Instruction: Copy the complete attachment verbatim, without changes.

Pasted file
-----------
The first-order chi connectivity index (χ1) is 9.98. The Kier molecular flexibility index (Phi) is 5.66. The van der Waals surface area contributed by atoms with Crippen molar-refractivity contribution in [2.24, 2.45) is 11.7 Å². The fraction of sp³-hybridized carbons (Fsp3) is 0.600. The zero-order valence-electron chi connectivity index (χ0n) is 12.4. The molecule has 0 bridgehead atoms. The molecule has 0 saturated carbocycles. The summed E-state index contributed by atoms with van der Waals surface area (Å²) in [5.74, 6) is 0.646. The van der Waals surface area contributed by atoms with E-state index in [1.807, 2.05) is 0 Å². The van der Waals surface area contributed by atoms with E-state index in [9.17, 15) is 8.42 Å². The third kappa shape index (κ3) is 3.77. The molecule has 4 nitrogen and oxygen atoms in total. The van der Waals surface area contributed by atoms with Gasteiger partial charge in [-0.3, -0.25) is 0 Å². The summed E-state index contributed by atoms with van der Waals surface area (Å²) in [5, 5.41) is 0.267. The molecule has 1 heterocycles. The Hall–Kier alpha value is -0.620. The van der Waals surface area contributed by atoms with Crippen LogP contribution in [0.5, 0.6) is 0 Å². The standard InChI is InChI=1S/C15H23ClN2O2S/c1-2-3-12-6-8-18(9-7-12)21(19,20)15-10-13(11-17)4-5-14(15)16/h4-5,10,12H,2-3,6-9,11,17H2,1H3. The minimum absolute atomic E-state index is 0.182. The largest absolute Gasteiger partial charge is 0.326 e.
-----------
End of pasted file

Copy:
The first-order chi connectivity index (χ1) is 9.98. The Kier molecular flexibility index (Phi) is 5.66. The van der Waals surface area contributed by atoms with Crippen molar-refractivity contribution in [2.24, 2.45) is 11.7 Å². The fraction of sp³-hybridized carbons (Fsp3) is 0.600. The zero-order valence-electron chi connectivity index (χ0n) is 12.4. The molecule has 0 bridgehead atoms. The molecule has 0 saturated carbocycles. The summed E-state index contributed by atoms with van der Waals surface area (Å²) in [5.74, 6) is 0.646. The van der Waals surface area contributed by atoms with E-state index in [1.807, 2.05) is 0 Å². The van der Waals surface area contributed by atoms with E-state index in [9.17, 15) is 8.42 Å². The third kappa shape index (κ3) is 3.77. The molecule has 4 nitrogen and oxygen atoms in total. The van der Waals surface area contributed by atoms with Gasteiger partial charge in [-0.3, -0.25) is 0 Å². The summed E-state index contributed by atoms with van der Waals surface area (Å²) in [5, 5.41) is 0.267. The molecule has 1 heterocycles. The Hall–Kier alpha value is -0.620. The van der Waals surface area contributed by atoms with Crippen LogP contribution in [0.5, 0.6) is 0 Å². The standard InChI is InChI=1S/C15H23ClN2O2S/c1-2-3-12-6-8-18(9-7-12)21(19,20)15-10-13(11-17)4-5-14(15)16/h4-5,10,12H,2-3,6-9,11,17H2,1H3. The minimum absolute atomic E-state index is 0.182. The largest absolute Gasteiger partial charge is 0.326 e.